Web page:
Iraq is a mess, but you would never know it by listening to the Bushies. On Meet the Press last Sunday, Madeleine Albright listened respectfully to the Senate Republican Whip Mitch McConnell (R-KY) regurgitate the party line about how wonderful Iraq is progressing and then took dead aim:

And part of what's going on here is the administration is believing itself. So all this happy talk about what is happening in Iraq, I think, does not really reflect the reality of what Tom Brokaw has been talking about it [in the previous segment], and what we've all seen, which is that — to use a diplomatic term of art — it's a mess.
Meet the Press, (27-Jun-04)

In Sunday's Washington Post, Fred Hiatt described how "jarring" it was to come back from Iraq where there is "an emphasis on learning from mistakes and moving forward, because there isn't any alternative" compared to Washington where the focus is on "measuring failure, apportioning blame, and calculating the effect on American politics and American power."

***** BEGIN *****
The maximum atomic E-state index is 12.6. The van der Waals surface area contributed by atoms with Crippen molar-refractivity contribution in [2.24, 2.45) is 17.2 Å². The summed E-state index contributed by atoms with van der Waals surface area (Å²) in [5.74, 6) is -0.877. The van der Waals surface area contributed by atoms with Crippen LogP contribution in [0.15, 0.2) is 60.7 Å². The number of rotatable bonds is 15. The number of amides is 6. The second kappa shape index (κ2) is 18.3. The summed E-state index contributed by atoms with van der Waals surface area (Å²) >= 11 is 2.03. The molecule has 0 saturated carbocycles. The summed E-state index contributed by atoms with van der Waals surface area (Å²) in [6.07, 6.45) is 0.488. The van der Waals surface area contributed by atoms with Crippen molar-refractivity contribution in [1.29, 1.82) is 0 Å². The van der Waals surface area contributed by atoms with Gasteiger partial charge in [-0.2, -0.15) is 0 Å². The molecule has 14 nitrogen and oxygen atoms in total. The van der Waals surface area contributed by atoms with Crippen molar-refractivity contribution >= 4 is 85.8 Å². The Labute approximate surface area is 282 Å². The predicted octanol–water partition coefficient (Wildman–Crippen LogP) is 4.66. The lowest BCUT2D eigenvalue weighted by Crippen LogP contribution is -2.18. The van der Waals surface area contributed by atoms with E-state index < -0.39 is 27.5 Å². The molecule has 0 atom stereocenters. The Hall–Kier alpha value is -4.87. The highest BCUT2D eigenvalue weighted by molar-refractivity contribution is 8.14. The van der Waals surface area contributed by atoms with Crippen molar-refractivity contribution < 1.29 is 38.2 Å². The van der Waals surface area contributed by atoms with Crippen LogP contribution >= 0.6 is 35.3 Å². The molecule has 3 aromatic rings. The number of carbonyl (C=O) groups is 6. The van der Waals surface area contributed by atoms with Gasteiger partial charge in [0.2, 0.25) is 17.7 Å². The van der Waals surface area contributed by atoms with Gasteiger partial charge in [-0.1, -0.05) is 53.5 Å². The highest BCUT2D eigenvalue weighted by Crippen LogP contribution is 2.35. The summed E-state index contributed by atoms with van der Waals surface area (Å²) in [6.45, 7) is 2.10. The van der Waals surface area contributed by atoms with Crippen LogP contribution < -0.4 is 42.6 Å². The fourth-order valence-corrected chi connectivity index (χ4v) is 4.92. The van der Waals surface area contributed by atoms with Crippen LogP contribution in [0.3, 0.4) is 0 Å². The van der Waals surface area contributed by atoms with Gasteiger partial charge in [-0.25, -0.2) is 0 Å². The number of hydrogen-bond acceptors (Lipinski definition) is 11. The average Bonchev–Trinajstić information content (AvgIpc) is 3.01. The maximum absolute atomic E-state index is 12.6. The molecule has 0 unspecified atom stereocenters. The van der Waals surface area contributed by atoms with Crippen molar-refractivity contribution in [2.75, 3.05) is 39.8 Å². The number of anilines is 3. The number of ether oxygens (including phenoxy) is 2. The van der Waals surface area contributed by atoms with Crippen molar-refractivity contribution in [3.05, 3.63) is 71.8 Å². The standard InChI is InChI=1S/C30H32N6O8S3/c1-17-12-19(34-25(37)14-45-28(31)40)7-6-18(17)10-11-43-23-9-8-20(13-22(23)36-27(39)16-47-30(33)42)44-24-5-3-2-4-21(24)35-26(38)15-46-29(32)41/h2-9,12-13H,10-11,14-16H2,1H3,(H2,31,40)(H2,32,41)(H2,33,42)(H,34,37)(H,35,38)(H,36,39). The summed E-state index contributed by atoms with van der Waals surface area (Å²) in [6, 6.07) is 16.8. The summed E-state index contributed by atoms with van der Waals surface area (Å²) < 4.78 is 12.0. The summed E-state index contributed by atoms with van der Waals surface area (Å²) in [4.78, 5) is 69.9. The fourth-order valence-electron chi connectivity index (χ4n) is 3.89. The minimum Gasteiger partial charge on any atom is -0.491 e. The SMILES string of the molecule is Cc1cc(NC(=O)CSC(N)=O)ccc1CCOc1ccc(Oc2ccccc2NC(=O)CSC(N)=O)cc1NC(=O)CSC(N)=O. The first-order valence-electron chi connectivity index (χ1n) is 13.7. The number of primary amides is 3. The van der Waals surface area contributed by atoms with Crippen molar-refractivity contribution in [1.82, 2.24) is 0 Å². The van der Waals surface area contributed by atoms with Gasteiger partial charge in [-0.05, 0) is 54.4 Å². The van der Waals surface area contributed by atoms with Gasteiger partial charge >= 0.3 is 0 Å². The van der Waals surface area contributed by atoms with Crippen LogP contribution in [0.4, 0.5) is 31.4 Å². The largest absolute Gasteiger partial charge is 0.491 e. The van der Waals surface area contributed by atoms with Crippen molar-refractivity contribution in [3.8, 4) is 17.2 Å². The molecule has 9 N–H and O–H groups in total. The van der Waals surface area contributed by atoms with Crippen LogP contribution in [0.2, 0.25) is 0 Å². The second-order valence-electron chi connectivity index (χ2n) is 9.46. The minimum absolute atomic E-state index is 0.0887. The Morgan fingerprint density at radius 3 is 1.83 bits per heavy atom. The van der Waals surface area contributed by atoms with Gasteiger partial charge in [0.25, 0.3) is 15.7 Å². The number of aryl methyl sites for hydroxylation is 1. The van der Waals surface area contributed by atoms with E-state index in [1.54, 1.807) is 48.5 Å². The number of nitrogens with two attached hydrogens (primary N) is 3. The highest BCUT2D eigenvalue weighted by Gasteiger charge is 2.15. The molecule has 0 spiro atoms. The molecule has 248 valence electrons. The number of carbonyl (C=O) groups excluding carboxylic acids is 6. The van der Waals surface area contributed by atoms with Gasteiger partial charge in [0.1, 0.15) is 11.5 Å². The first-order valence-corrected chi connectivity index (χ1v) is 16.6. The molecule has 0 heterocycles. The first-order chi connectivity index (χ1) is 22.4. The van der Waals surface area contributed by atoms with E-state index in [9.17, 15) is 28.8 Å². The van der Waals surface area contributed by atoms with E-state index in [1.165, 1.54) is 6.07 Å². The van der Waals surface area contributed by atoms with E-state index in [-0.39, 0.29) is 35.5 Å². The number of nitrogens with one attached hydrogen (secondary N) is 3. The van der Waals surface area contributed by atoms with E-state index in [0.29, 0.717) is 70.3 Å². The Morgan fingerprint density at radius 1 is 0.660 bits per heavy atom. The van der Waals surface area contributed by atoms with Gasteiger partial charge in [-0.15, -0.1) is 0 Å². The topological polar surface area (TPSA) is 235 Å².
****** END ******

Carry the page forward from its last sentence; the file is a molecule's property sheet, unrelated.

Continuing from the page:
There's a good reason why the focus in the US is what it is, and it's not just the media's habit of reporting bad news. It is a natural consequence of the constant stonewalling, blustering, and posturing by the administration. Because the administration can't admit when it's wrong and can't admit when something isn't working, people are forced to insist that things aren't going well. If the administration could just say, "We tried this, but it didn't work very well, so now we're going to try something else," people could say "Well, how about ...?

Instead, the administration just blusters and postures about "thugs" and "murderers" and about "bringing them to justice." As recently as two days ago, in his remarks about the Iraq transition, W once again rattled his sabres and thumped his chest: "Look, they can't whip our militaries. They can't whip our militaries." Apparently he has learned nothing since "Bring 'em on."